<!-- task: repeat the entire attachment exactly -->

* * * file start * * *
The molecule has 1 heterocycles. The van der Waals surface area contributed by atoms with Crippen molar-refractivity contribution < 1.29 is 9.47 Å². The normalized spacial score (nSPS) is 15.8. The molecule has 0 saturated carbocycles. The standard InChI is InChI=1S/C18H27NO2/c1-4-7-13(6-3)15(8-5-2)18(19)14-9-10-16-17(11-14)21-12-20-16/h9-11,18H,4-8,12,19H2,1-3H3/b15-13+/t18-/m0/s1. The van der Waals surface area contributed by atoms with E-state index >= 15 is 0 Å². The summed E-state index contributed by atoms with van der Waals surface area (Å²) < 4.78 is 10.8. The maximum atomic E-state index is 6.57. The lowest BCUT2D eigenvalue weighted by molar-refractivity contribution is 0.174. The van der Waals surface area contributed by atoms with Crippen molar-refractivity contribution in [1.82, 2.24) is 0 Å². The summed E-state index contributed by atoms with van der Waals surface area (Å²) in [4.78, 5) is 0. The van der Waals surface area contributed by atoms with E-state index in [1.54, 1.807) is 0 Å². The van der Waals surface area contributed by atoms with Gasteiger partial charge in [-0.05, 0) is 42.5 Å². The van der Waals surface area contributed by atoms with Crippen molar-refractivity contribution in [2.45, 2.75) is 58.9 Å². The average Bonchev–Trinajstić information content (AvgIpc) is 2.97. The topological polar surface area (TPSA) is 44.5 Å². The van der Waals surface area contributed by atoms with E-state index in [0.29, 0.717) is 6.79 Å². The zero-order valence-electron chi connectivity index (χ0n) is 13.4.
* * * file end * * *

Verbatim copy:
The molecule has 1 heterocycles. The van der Waals surface area contributed by atoms with Crippen molar-refractivity contribution < 1.29 is 9.47 Å². The normalized spacial score (nSPS) is 15.8. The molecule has 0 saturated carbocycles. The standard InChI is InChI=1S/C18H27NO2/c1-4-7-13(6-3)15(8-5-2)18(19)14-9-10-16-17(11-14)21-12-20-16/h9-11,18H,4-8,12,19H2,1-3H3/b15-13+/t18-/m0/s1. The van der Waals surface area contributed by atoms with E-state index >= 15 is 0 Å². The summed E-state index contributed by atoms with van der Waals surface area (Å²) < 4.78 is 10.8. The maximum atomic E-state index is 6.57. The lowest BCUT2D eigenvalue weighted by molar-refractivity contribution is 0.174. The van der Waals surface area contributed by atoms with Crippen molar-refractivity contribution in [1.82, 2.24) is 0 Å². The summed E-state index contributed by atoms with van der Waals surface area (Å²) in [4.78, 5) is 0. The van der Waals surface area contributed by atoms with E-state index in [1.54, 1.807) is 0 Å². The van der Waals surface area contributed by atoms with Gasteiger partial charge in [-0.05, 0) is 42.5 Å². The van der Waals surface area contributed by atoms with Crippen molar-refractivity contribution in [2.45, 2.75) is 58.9 Å². The average Bonchev–Trinajstić information content (AvgIpc) is 2.97. The topological polar surface area (TPSA) is 44.5 Å². The van der Waals surface area contributed by atoms with E-state index in [0.29, 0.717) is 6.79 Å². The zero-order valence-electron chi connectivity index (χ0n) is 13.4.